U.S. House Member Paul Hodes Visits ANE

Freshman Representative Loves His Job

Environmental EducatorsPaul Hodes came to Antioch New England on February 21 as part of a tour of the state to talk about his first six weeks in office. Debra Blore, the constituent service representative in his Keene office, contacted ANE to propose that we host his first area town hall meeting. He spoke to a capacity community room crowd of citizens from all over the Monadnock Region.

Hodes is proud to be part of the new Democratic majority (“It’s sort of like the Lord of the Rings, and the Hobbits have risen up!”), and touted the major legislation passed as part of the first hundred hours initiative: ethics reform; an increase in the federal minimum wage; enactment of the 9-11 commission’s recommendations; expanded stem-cell research; government negotiation of prices with drug companies; student loan interest rate cut; and the elimination of billions in subsidies for big oil companies.

Throughout the evening, Mr. Hodes exhibited humor, wit, and seriousness of purpose. He spoke of trying to accomplish everything needed to set up a congressional office and learn about his new role, comparing it to drinking from a fire hose. He said that House members had to be entrepreneurial in order to be effective within the Members Representational Allowance, which had to cover everything from hiring all staff in Washington and in New Hampshire and leasing office space, to equipping everyone with new computers.

Hodes spoke of the difficulty of accomplishing anything within the constraints of the president’s “backward budget,” where education, health care, energy, and everything else were severely under-funded in relation to the 660 billion dollar military budget.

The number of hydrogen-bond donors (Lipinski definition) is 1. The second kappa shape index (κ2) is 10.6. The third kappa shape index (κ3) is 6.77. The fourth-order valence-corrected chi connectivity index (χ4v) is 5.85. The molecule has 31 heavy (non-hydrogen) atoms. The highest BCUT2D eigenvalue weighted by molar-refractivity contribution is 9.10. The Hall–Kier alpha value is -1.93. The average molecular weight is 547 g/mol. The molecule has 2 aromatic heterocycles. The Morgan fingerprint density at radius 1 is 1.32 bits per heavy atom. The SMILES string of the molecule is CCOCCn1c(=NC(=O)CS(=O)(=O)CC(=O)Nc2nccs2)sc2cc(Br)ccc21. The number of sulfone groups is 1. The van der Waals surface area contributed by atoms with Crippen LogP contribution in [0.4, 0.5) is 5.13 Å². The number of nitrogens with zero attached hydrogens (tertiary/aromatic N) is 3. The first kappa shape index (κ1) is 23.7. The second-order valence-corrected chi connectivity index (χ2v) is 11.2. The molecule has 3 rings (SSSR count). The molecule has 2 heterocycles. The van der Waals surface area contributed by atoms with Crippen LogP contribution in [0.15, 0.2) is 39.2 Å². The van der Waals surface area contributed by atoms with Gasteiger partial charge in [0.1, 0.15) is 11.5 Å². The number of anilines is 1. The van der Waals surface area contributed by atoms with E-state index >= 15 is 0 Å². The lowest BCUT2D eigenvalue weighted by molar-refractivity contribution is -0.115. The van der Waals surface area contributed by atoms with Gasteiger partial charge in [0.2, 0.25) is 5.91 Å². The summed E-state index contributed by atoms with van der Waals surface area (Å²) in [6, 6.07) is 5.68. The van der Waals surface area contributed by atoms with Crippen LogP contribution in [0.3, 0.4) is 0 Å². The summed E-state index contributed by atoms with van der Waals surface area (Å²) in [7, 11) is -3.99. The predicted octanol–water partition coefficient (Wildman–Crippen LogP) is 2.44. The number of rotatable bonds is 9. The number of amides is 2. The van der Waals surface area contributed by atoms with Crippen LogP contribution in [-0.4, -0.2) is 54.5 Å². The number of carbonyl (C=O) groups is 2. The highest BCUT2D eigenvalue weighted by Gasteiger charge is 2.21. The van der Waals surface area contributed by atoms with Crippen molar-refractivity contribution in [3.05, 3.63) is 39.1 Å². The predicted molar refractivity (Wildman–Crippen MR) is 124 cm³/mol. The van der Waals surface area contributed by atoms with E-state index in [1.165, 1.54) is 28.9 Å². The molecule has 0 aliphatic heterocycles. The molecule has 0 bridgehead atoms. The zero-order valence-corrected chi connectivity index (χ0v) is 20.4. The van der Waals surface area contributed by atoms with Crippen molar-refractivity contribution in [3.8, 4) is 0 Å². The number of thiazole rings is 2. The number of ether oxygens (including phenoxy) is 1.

After his introductory remarks, Congressman Hodes moved to an interactive format. He had asked that students be involved in the evening’s organization. Various Environmental Studies students gathered questions that audience members had written on index cards, and Crissy Heide, a master’s candidate in the Environmental Advocacy and Organizing program, read them to Mr. Hodes.

He often paused to collect his thoughts before answering, and admitted not knowing all the answers, but said he would find out. He even fielded a quintessentially Antiochian question about the difficulty of solving the interconnected problems of energy independence, the war in Iraq, and global climate change, which form a complex system, from within a legislative framework that uses reductionist argumentation to break it all down into separate pieces. Hodes acknowledged the difficulty, and said that one of the challenges facing the Democratic majority was to help bring about a paradigm shift that would allow such complex systems thinking.

Despite a fading voice and flagging energy after a day spent traveling and talking, Hodes stayed to speak with everyone who wanted a word.